“In a vision of the night the divine Voice was again heard. ‘Fear not, Abram,’ were the words of the Prince of princes; ‘I am thy shield, and thy exceeding great reward.’ But his mind was so oppressed by foreboadings that he could not now grasp the promise with unquestioning confidence as heretofore,” Patriarchs and Prophets, pg. 136.

In Matthew 11:28-30 it says, “Come unto me all who are burdened and heavy laden and I will give you rest. Take my yoke upon you and learn of me. For I am meek and lowly in heart: and ye shall find rest unto your souls. For my yolk is easy and my burden is light.” When they are training a team of oxen, they take a younger animal with less experience and they put the yolk on their shoulders. The older animal is put onto the other side of the yolk and leads the younger animal in the right way. At first in this process the older, more experienced animal does all of the work, but as the younger animal learns each lesson and practices the lessons, the more burden it starts to carry. Eventually, it is carrying half of the burden and “towing their weight.” In a way, that is how it is with Christ. He takes our burdens, and places them on His shoulders to carry our load. He guides us gently through the trials and struggles, and shows us how to navigate the way to success.

Are you the one who needs to be strong in your family, helping take the burden of the suffering spouse? Are you tired of having to always be the strong one and having to hold everything together without getting much help? If so, take your burdens to Jesus. He hears and sees, and He carries them for you. He will guide you through perilous times and through learning how to be strong through everything being thrown at you. If there is concern about abuse potential, please seek help. There are a lot of resources available, and if you need to, please feel free to contact us. We will do everything we can to help.

God is into restoring families, and He has certainly brought ours a long way. I am starting to see occasional glimpses of the man I married shining through. They are not as frequent as I would like, but they are certainly there and becoming more distinct as time goes on. Let’s be strong — be strong for our spouse, be strong for our family, be strong for our friends, be strong for our Lord.

Homeschooling the G/T Child, Pt. 3, Finding Support

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Parenting is never an easy task. When you add some type of special challenge to the mix, whatever side of the spectrum, it adds to the challenge. In today’s world, there are many free resources for children with challenges who may fall on the lower side of the spectrum. These children may be labeled “learning disabled” or “special needs.” There are countless organizations that will help you learn how to advocate for your child, how to find special resources to meet their needs, and provide plenty of support in respite care and parent meetings.

However, when the child is on the other end of the spectrum, the support dries up. I’ve experienced it myself and seen this with my daughter dealing with her own gifted/talented (G/T) child. If you talk about your five-year-old child reading at seventh-grade level, people will look at you like you’re bragging. If you mention your child learning how to do some physical feat months ahead of time, then you get that glare, like how dare you. Somehow over time being G/T has become a dirty word.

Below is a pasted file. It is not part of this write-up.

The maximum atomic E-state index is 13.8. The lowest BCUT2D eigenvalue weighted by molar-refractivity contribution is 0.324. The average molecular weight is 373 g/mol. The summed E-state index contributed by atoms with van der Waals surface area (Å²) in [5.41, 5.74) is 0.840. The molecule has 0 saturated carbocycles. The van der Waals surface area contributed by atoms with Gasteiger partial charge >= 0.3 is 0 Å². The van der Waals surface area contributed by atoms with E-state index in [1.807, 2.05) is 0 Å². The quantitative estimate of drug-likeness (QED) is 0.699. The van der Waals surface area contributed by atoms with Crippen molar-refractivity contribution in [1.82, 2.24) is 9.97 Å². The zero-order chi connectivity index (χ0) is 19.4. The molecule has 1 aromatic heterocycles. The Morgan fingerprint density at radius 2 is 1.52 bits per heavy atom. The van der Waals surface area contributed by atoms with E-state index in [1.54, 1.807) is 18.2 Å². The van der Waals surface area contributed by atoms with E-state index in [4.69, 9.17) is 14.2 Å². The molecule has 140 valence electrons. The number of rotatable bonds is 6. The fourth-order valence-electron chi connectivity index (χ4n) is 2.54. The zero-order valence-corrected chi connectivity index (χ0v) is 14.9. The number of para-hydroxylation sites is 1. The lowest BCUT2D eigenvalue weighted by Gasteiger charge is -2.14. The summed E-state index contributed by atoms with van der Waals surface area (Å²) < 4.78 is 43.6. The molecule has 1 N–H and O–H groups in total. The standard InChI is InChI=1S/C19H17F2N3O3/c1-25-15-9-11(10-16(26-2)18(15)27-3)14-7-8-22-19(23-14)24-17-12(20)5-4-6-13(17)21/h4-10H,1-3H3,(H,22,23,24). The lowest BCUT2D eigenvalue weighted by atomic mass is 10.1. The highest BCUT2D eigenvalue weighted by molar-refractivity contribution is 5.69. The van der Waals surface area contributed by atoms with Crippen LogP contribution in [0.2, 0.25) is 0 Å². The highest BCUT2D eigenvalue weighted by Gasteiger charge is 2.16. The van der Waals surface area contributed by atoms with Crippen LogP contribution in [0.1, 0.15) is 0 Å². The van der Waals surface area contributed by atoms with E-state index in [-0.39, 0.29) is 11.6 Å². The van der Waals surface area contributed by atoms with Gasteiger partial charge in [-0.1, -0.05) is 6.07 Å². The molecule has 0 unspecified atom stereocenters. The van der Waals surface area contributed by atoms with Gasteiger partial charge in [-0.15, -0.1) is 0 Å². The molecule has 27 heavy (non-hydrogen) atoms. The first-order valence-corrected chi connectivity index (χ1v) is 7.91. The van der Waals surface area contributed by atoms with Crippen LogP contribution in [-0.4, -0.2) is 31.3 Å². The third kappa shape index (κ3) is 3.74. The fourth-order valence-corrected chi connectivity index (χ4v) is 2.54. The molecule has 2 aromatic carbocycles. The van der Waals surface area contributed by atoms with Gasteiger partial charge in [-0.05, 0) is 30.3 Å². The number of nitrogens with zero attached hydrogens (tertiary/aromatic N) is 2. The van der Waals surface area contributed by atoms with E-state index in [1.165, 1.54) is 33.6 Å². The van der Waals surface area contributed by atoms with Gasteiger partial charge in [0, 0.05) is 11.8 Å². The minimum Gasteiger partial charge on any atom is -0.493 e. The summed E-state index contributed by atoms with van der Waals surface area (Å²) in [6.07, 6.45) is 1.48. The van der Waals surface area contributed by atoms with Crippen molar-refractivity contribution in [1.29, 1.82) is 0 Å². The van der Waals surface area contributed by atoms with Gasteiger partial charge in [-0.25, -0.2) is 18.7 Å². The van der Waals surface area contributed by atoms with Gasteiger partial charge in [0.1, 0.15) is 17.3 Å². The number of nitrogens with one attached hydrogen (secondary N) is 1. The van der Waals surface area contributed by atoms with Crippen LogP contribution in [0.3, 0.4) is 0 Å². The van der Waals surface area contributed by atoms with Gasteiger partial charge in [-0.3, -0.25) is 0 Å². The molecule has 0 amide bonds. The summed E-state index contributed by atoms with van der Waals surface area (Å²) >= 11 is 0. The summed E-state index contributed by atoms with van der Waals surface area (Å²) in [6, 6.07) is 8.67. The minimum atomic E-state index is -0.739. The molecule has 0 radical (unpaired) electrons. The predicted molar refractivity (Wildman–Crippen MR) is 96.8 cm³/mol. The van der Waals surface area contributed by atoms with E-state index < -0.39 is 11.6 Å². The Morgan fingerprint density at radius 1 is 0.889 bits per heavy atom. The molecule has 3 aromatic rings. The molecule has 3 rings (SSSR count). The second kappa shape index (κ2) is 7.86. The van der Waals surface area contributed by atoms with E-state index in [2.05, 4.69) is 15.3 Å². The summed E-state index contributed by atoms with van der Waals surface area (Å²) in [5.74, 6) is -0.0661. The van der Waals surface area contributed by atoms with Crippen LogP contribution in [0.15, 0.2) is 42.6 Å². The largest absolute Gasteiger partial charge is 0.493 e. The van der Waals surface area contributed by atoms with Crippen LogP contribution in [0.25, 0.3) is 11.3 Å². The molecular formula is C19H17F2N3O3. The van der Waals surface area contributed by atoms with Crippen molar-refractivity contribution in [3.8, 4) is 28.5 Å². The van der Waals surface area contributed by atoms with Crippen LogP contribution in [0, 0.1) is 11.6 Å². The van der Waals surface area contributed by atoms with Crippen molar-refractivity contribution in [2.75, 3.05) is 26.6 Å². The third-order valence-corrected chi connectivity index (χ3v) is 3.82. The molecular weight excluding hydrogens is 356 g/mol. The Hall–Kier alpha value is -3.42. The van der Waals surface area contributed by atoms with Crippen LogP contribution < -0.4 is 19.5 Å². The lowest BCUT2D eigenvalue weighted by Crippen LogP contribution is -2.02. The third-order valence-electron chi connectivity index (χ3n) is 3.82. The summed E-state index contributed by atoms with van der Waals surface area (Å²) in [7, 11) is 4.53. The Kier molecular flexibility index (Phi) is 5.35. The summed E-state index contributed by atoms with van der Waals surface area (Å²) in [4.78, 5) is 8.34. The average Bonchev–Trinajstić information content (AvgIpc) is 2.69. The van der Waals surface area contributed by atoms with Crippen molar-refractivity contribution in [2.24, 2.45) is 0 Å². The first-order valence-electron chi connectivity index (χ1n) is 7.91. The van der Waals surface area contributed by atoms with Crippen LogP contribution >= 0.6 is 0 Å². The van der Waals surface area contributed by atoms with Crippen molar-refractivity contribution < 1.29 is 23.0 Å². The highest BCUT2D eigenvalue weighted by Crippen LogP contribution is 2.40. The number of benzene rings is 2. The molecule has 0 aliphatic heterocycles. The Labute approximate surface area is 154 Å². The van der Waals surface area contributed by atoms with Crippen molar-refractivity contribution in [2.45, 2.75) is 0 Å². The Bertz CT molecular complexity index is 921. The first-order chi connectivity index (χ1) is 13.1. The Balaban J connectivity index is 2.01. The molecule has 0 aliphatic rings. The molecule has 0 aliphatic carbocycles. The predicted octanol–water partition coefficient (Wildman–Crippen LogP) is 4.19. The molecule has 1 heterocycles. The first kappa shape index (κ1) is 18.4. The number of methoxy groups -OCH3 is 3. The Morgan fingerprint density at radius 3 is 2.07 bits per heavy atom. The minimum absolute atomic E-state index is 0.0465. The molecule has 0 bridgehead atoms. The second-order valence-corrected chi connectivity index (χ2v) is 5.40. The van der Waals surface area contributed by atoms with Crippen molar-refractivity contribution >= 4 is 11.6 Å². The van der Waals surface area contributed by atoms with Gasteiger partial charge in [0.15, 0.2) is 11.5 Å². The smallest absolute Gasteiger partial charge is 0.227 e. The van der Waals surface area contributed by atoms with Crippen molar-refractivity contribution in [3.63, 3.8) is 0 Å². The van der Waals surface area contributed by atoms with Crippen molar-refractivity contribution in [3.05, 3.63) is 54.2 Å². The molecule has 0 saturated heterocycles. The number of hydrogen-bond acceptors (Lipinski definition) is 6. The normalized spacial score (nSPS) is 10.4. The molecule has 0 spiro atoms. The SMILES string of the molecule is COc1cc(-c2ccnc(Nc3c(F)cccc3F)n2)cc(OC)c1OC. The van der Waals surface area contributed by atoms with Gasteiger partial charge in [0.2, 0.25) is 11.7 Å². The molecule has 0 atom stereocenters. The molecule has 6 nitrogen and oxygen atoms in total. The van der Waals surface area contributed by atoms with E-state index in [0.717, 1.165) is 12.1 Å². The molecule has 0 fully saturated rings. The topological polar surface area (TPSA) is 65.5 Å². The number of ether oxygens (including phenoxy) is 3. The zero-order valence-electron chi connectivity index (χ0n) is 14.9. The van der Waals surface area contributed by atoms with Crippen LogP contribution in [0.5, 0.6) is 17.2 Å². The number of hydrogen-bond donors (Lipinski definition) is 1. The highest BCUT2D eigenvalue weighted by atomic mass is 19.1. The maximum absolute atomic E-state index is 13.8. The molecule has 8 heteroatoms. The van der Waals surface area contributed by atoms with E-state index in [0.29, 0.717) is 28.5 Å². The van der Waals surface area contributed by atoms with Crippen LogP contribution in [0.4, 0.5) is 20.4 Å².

All children need to be celebrated at whatever level they are performing at, whether they meet developmental milestones a year behind what is considered normal, or advance in grade level faster than the typical child. Yet, many people today do not wish to hear of the accomplishments of the G/T child. They don’t want to hear Johnny in third grade is tutoring some high school students in calculus, because somehow it will diminish what their child is doing.

I want to validate the parents out there who get frustrated from being unable to share the various accomplishments of their G/T child because of people thinking you are bragging. It’s good to share a child’s accomplishments.

I would like to provide some resources on where you can find other parents who may be experiencing the same thing. The first place I would check would be your local community. If you live in a city of any size, there may be some parent support groups. The school would be a good place to find out about support groups for parents of G/T kids. Unfortunately, there are not that many out there in our communities. However, the internet abounds with various online groups. Below are two links that will give you a place to start.

http://www.teachthought.com/uncategorized/50-resources-for-the-parents-and-teachers-of-gifted-and-talented-students/

http://www.hoagiesgifted.org/parents.htm [Wonderful source of daily articles concerning G/T kids, especially those who are “2e.”]

With homeschooling, there are various Facebook pages that will offer support for parents no matter what their child’s issues are. One example is the Old Schoolhouse Magazine. Another is the Gifted Homeschool Forum.